The children buzz through the school gates with excitement in the three school colours: red, green and yellow. The chosen few girls are in traditional Thai dress, exquisitely whitened faces and sparkling eyes, jewels, crowns and elaborate fabrics make them all look so grown up. I do a double take on one of the best students in school who has transformed from her usual bashful self into a stunning woman in an orange and black costume, with matching fascinator and feather plume. I pose awkwardly for photos next to them feeling significantly under dressed!
A march around the school starts the celebrations. All students (some a little lopsidedly) keeping to the sai (left), qwa (right), sai beat chanted by the teachers and bellowed by the drums played by the older boys. They process around the slightly bumpy school field before a flaming baton is run half way round the pitch to light a dish and officially begin the games.
By 9am it's hot and the fabulous dresses are starting to slip a little in the heat and humidity. Everything tumbles along efficiently, last minute adjusting of flowers, tampering with microphones and arranging coffee for the parents.
I spend the morning chatting with the Imam from the local mosque. He tries to sell me the virtues of converting to Islam through clunky translations by the head-teacher, but I'm pulled off midway to represent sikiaw (the green team) in the parents tug of war. I definitely underestimated the strength of the very petite Thai mothers and my team loses outright.
Tug of war, football and petanque are the three main sports of the day. The races happened during yesterday's rehearsals so needn't be done again.
I retire after my first and only sporting performance of the day to the shade and watch petanque for the afternoon, attempting to get some English taught to whoever sits next to me. Which, it turns out, is a committed gaggle of thirty or so students each wanting me to repeat certain words, answer semi-intelligible English phrases and sing all at once. Unbeknown to me my very untuneful rendition of Wheels on the Bus accompanied with some off beat tamborine playing is proudly recorded by the Headmistress, (think less Sound of Music more the tragic acts who make up the bloopers for Britain's Got Talent). She claps far too enthusiastically for it's lyrical worth and tells me how excited she is to show her husband and friends; for once I'm glad that my exotically foreign English is so incomprehensible to my overly complimentary hosts.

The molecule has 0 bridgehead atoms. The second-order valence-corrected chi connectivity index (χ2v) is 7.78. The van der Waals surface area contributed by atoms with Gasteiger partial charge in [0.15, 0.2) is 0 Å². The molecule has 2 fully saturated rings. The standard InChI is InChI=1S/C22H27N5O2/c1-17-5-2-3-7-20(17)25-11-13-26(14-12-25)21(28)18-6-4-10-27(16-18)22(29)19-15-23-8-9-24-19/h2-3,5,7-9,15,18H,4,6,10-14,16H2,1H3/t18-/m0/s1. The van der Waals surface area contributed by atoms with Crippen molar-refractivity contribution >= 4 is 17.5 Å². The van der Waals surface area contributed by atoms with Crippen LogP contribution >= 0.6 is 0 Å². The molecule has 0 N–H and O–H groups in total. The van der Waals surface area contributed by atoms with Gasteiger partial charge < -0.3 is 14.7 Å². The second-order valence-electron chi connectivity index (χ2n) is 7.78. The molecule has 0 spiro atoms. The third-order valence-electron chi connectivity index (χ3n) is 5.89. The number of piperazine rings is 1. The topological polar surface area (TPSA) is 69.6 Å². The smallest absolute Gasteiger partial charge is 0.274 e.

By the end of the day I'm as hot and sticky as if I'd run the school pitch twice over. Whisked home in the momentary cool idyll of the air-conditioned car the wide beam of my new four year old after-school student awaits my arrival. I lie on the floor and colour in the alphabet with her, feebly chanting v's and th's. Her father, who sits next to us for the lesson, happily joins in and probably got more from the lesson than his daughter who idly traces the letters half watching the kittens prancing around the room.
Nourishment arrives from my Thai mother, P'Tim, who hacks open a fresh coconut for me and laughs as I gulp back the fresh juice. Contentedly sitting back to munch on the sweet coconut flesh, I slowly translate from the sympathetic stares that tomorrow (of course) is sports day #3. So I retreat to bed early not only to sleep but to flick through pages of nursery rhymes to prep me for future spontaneous performances.